Charlotte Farmer of NZE spoke on the organisation’s work to build a suite of creative solutions for the East of England to deliver net zero. There is a need to give local authorities the support and funding to both achieve and expand on their current ambitions, something that could be done through a comprehensive climate action plan, something NZE will explore in greater depth next week, when publishing a report covering local authority plans that have been announced to date in the region. NZE has also been scoping regional carbon offsetting which can potentially stimulate and enable local net zero projects.
Michael Brown of NZE then offered an insight into the new body’s local granular mapping work, which is set to culminate in a Net Zero Map, launching by autumn 2021, which will be a self-serve online mapping portal, allowing access to data libraries and download of valuable data and insight. It will have further layers developed and expanded across infrastructure, demand, generation, production, constraints, natural capital and socio-economics.
Benefits of mapping include the way in which it can bring data to life with the ability to visualise, how it can aid understanding of local attributes and characteristics, and integration of varying infrastructures and local variables, while it can also help to underpin Local Area Energy Planning. A call was made for all interested parties interested in the local mapping and data analysis to get in touch through email@example.com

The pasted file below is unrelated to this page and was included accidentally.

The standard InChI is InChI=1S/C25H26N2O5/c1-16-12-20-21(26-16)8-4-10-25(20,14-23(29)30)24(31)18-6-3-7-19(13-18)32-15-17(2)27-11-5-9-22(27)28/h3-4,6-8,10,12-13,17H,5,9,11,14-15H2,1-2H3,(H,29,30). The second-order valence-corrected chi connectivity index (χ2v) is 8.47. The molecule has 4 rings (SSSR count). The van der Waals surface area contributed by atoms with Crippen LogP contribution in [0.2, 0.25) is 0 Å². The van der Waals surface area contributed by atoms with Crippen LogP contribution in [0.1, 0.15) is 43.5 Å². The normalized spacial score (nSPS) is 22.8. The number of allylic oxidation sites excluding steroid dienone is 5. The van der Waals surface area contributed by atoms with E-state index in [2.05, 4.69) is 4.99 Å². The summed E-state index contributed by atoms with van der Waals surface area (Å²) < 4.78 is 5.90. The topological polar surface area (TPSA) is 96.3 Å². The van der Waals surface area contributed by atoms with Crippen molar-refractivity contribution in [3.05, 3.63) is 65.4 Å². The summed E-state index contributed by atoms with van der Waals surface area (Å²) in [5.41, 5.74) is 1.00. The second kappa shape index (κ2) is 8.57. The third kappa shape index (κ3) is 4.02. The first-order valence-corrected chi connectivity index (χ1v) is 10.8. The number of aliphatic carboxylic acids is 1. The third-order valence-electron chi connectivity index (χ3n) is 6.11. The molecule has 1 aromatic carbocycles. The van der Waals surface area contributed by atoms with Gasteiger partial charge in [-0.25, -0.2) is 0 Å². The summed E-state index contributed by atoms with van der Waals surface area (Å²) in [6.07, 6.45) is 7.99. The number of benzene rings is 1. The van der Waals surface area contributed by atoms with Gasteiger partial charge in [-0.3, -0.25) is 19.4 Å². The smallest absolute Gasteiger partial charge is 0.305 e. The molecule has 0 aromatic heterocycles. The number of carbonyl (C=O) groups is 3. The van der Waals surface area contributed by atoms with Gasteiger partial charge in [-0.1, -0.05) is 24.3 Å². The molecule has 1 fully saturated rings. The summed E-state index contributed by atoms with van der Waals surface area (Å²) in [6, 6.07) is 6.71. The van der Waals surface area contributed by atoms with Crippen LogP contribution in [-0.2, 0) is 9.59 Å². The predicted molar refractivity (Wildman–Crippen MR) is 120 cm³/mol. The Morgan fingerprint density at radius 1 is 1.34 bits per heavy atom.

Johnathan Reynolds and Nigel Cornwall summarised a selection of the organisation’s concept project, including Power Park Energy Hub and Egmere Enterprise Zone. Power Park Energy Hub will be a demonstration project positioned at the UK’s most easterly point. It will integrate renewable energy, energy storage, hydrogen for heat and grid injection and energy-use across Power Park tenants, Associated British Ports (ABP) Lowestoft, port users and vessels, Birdseye, First Bus and nearby domestic properties.
Development at Egmere Enterprise Zone would consider application of smart local energy systems, community tariffs, EV charging, retrofit and much more.
Net Zero East will now continue to develop support and analysis to facilitate and identify decarbonisation opportunities with local authorities and wider local stakeholders. It is continuing to populate the Net Zero East website with regular updates on local, national and international industry, technology and policy developments.
It is also keen to further engagement with local bodies and organisations to discuss thinking and priorities for the region in accelerating the transition to net zero by 2050. To get in touch, contact the team at Net Zero East at firstname.lastname@example.org